Cargo Ship Loses Propulsion Close to New York’s Verrazzano Bridge: Report

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  • A container ship close to the Verrazzano-Narrows Bridge in New York misplaced propulsion energy Friday evening.
  • Whereas the 89,000-ton container ship ultimately regained management, it had officers on alert.
  • Lower than two weeks in the past, a Baltimore bridge collapsed after being hit by a ship that additionally misplaced propulsion.

Possibly there’s one thing within the water.

New York averted disaster on Friday evening after a container ship misplaced propulsion close to the Verrazzano-Narrows Bridge, WCBS New York reported. This was lower than two weeks after Baltimore’s Francis Scott Key Bridge collapsed after being hit by a ship that had equally misplaced energy.

“Coast Guard Vessel Visitors Service New York acquired a report from the M/V APL Qingdao round 8:30 p.m., Friday, that the vessel had skilled a lack of propulsion within the Kill Van Kull waterway. The vessel regained propulsion and was assisted to soundly anchor in Stapleton Anchorage, exterior of the navigable channel simply north of the Verrazano Bridge, by three towing vessels,” The New York Put up first reported the Coast Guard mentioned.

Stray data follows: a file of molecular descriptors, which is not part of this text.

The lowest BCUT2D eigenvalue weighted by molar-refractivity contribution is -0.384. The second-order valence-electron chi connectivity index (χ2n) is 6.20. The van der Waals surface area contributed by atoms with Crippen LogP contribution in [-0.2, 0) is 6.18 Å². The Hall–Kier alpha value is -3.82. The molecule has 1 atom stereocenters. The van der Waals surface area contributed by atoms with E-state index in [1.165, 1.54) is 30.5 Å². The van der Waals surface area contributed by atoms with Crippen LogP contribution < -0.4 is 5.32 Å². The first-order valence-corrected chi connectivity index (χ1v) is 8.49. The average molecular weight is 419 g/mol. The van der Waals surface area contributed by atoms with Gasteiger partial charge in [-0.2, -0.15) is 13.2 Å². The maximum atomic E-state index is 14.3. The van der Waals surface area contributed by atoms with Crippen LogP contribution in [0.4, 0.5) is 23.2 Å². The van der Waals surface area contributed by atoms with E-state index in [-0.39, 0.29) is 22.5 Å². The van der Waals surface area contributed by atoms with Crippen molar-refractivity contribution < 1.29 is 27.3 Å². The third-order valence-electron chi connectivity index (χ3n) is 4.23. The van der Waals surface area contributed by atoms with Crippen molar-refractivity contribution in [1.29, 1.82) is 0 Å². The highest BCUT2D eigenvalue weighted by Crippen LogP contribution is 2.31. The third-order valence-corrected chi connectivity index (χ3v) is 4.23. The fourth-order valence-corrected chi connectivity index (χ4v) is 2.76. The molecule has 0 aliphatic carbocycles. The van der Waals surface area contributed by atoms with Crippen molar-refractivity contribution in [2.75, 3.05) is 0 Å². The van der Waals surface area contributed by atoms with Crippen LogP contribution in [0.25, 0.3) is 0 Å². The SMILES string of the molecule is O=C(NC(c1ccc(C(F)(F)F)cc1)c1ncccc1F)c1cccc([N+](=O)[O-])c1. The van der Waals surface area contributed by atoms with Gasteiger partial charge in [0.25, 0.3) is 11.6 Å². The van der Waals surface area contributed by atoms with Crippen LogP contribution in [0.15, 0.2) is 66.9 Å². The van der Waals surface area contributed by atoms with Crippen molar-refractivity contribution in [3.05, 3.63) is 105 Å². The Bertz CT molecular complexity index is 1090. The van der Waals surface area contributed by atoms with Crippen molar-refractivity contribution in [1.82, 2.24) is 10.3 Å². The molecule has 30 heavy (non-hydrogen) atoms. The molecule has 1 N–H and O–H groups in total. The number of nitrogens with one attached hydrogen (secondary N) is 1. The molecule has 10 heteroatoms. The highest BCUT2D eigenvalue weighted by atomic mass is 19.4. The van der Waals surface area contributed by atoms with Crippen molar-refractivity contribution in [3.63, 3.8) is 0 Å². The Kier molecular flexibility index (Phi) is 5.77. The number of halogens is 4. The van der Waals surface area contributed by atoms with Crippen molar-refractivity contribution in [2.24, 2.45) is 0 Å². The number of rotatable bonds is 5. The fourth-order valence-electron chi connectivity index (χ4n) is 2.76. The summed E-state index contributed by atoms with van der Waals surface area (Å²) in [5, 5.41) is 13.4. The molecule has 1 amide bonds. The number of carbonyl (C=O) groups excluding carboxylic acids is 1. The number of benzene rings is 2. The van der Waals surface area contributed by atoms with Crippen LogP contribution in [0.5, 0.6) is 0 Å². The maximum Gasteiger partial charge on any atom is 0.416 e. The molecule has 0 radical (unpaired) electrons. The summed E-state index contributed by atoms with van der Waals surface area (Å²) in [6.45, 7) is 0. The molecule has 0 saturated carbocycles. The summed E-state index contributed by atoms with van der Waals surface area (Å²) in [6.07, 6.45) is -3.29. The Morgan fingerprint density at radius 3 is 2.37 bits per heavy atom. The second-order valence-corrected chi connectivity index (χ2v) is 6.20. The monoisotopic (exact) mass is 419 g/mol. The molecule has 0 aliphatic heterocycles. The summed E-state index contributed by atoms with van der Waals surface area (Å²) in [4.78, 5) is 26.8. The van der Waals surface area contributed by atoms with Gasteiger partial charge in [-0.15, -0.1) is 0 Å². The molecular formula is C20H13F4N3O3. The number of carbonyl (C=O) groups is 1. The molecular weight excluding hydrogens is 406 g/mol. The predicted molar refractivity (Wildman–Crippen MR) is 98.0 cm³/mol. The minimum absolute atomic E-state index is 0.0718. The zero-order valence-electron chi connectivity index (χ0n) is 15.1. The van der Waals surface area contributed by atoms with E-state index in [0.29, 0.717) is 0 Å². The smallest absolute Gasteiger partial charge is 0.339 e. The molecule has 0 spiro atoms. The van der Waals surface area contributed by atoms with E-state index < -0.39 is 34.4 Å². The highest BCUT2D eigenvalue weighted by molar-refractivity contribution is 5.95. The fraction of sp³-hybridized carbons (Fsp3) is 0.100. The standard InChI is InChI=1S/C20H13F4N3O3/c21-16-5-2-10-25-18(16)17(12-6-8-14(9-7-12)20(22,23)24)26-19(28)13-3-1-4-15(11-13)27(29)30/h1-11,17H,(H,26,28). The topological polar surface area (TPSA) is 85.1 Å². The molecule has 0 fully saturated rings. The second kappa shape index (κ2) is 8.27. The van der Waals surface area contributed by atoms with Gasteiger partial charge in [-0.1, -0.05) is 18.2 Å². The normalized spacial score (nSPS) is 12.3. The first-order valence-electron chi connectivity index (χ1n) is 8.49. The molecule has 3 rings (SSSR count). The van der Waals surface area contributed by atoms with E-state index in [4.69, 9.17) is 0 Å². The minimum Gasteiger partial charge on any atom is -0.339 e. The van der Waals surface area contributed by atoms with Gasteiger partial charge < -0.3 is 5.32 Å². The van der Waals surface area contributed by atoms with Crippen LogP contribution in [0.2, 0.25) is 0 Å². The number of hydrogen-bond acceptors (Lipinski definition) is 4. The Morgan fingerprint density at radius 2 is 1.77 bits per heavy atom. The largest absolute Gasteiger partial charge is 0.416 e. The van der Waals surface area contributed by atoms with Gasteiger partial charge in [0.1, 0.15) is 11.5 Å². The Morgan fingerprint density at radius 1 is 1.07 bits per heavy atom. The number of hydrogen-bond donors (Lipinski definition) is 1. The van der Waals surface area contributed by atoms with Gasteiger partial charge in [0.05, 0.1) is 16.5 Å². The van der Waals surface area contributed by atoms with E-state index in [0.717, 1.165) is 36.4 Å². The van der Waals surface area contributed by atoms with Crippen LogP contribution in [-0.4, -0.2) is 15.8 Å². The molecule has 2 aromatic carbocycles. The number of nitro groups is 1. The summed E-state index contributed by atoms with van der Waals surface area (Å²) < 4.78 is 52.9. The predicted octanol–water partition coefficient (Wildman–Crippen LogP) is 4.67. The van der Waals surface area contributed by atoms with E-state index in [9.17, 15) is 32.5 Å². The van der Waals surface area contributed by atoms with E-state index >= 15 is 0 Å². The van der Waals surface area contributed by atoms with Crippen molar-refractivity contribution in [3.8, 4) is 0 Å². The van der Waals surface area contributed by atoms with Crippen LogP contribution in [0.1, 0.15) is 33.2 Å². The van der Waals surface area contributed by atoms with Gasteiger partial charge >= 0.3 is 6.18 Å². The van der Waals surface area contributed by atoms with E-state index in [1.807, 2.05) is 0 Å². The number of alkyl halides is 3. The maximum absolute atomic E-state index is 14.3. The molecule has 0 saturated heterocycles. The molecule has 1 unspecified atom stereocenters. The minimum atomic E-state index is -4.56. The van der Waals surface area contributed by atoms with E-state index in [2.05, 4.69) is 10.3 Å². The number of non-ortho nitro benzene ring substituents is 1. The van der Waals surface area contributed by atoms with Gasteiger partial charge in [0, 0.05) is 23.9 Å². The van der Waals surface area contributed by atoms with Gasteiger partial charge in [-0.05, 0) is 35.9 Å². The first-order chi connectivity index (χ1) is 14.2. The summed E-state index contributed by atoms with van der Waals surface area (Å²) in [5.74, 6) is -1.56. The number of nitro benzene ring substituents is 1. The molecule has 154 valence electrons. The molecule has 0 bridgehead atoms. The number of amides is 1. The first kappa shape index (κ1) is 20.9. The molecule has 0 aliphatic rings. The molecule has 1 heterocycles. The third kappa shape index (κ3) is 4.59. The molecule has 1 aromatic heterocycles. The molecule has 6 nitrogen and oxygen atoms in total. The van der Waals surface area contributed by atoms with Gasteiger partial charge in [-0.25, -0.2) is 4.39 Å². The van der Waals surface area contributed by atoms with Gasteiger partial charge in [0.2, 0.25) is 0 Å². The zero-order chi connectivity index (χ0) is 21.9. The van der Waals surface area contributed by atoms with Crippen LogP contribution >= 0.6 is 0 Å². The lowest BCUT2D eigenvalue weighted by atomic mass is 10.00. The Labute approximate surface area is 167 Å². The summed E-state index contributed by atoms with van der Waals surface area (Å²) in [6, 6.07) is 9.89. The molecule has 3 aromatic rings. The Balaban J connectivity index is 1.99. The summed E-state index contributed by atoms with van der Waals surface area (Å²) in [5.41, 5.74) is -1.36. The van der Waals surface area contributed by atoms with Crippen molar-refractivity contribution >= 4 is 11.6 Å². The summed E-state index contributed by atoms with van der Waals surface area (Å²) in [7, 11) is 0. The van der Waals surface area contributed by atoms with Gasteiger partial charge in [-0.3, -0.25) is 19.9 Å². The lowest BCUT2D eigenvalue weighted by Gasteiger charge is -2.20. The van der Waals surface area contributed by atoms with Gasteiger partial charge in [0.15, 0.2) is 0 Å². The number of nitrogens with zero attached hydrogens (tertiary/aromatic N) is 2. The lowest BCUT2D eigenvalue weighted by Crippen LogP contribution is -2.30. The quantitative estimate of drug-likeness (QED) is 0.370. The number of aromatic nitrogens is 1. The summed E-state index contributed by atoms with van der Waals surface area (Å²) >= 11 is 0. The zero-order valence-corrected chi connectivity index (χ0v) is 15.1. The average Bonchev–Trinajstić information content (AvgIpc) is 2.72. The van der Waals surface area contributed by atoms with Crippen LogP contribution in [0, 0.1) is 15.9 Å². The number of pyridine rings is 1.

The 89,000-ton ship, owned and operated by the French transport firm CMA CGM, required tugboat escorts to get to security, in accordance with maritime journalist John Konrad.

CMA CGM operates a fleet of 620 vessels, working 257 transport traces in 420 of the world’s 521 business ports, in accordance with its web site.

The Qingdao was repaired and left New York Harbor on Sunday morning, WCBS reported.

The incident comes lower than two weeks after the catastrophic collapse of certainly one of Baltimore’s largest bridges, which occurred after a Singapore-flagged cargo ship misplaced propulsion energy and struck a bridge’s help beam. Six building employees had been killed within the collapse.

Representatives for the New York Port Authority, the Coast Guard, and CMA CGM didn’t instantly reply to requests for remark from Enterprise Insider.



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